We get behind the controls of the Bell 505 Jet Ranger X.
Two Bell CH-146 Griffon helicopters rescued three American kayakers on the morning of Tuesday, Aug. 30, after the trio mistook the Wheaton River for the Watson River in the Yukon and wound up far from their vehicle.
The three experienced paddlers from Skagway, Alaska, told CBC they “got turned around” on the wrong river from the one they had intended to kayak and spent a night on high ground near the banks of the Wheaton, about 60 kilometers south of Whitehorse.
Royal Canadian Mounted Police (RCMP), private pilots and volunteers from Yukon Search and Rescue searched the banks of both rivers for as long as possible on Monday, before requesting the assistance of the Canadian Armed Forces.
Normally, the Joint Rescue Coordination Centre (JRCC) in Esquimalt, British Columbia, would have tasked a CC-115 Buffalo aircraft or a CH-149 Cormorant helicopter from 442 Transport and Rescue Squadron at 19 Wing Comox to conduct the search.
But the Griffon aircrews were in Whitehorse participating in Operation Nanook, an annual northern sovereignty exercise conducted by the Canadian Armed Forces, and were able to step outside the exercise and respond.
LCol Martin Pesant, the commander of the air task force on the exercise, said the helicopter aircrews were alerted by the RCMP on Monday night that a request for assistance might be issued, so they were already prepared to take off Tuesday morning when the tasking was received from the JRCC.
“We knew it was probably coming,” said Pesant in an interview with Vertical. “Within 11 minutes of receiving that task [at 9 a.m.], we were taking off…and within an hour and 15 minutes they were back on the ramp here.”
Though the rescue was outside of Op Nanook, it reflected many of the taskings the two Griffons from 408 Tactical Helicopter Squadron (THS) in Edmonton and two CH-147F Chinooks from 450 THS in Petawawa, Ontario were performing as part of the exercise. Supporting Task Force Nanook, the air task force had been moving emergency responders and equipment; patrolling roads, bridges and infrastructure; and searching for lost civilians as part of a simulated earthquake scenario.
“Rescue is certainly one aspect of it,” said Pesant, the commanding officer of 438 THS, an air reserve squadron based in St. Hubert, Quebec. “We [were] moving emergency teams, other government agencies, the RCMP. Within the scenario, we were moving subunits of the militia [reservists] — medics, military police, engineers. It is the scenarios we would do in real life if this actually happened. We would rapidly deploy into the location and use all of our assets to support the government in place.”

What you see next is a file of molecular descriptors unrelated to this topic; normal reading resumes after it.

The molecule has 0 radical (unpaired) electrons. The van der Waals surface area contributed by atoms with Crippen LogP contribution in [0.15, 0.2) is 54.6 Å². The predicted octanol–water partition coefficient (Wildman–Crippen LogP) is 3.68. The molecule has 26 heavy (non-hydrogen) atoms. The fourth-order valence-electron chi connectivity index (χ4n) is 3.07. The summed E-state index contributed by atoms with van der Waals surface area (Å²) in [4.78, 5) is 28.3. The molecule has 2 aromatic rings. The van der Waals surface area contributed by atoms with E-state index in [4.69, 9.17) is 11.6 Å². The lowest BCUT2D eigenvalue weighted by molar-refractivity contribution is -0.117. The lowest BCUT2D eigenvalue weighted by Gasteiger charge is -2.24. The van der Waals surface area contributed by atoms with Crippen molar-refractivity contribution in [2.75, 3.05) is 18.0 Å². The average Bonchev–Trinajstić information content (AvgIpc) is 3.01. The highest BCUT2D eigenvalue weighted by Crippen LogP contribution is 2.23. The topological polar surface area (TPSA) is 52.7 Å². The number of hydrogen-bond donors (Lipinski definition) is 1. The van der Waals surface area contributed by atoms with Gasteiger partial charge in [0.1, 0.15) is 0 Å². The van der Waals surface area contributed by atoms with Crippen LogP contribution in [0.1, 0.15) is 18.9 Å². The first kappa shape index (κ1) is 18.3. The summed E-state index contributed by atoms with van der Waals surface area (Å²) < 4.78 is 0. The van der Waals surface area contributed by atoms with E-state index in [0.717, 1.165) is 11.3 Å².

Op Nanook, which has been held in various locations across the North since 2007, tests the military’s ability to project sovereignty across the vast region and interoperate in often difficult conditions with allies, other federal government agencies, provincial and municipal governments, and local first responders.
The two scenarios for Op Nanook 2016, which was to conclude on Friday, involved a whole-of-government response to a simulated earthquake in Whitehorse and Haines Junction, about 150 kilometers to the west; and a combat exercise involving patrols, search-and-rescue, and the retrieval of a lost object in Rankin Inlet, Nunavut.
During the maritime warfare scenario, a CC-138 Twin Otter from Yellowknife provided command and liaison flights while a CP-140 Aurora maritime patrol aircraft from 19 Wing Comox conducted three missions involving intelligence, surveillance and reconnaissance operations and air space control.
As with all large exercises involving aircraft of the Royal Canadian Air Force, the air task force (ATF) is now a key feature of any deployment. An evolving concept in RCAF doctrine, the ATF has its origins in the tactical aviation air task force deployed to Afghanistan.
In both exercise scenarios, the aircraft were placed under the command of the mission task force commanders, but their mission acceptance and launch authority remained in Pesant’s hands.
“When a task comes in, we look at it, task that aircraft and, for that specific period of time, it will belong to the [land or maritime] task force commander. But mission acceptance and launch authority remains with me,” he said. “I’m also setting the priorities when the task force commander has a long list of tasks for us. I’m trying to glue everything together and make sure we maximize our assets.”
Consequently, one of the objectives for the RCAF during Op Nanook was to exercise the air task force’s command and control relationships. Pesant said the ATF had a small cell of officers embedded to capture any vital lessons.
“Anytime something didn’t work 100 per cent, we captured that so the next time around we improve,” he said.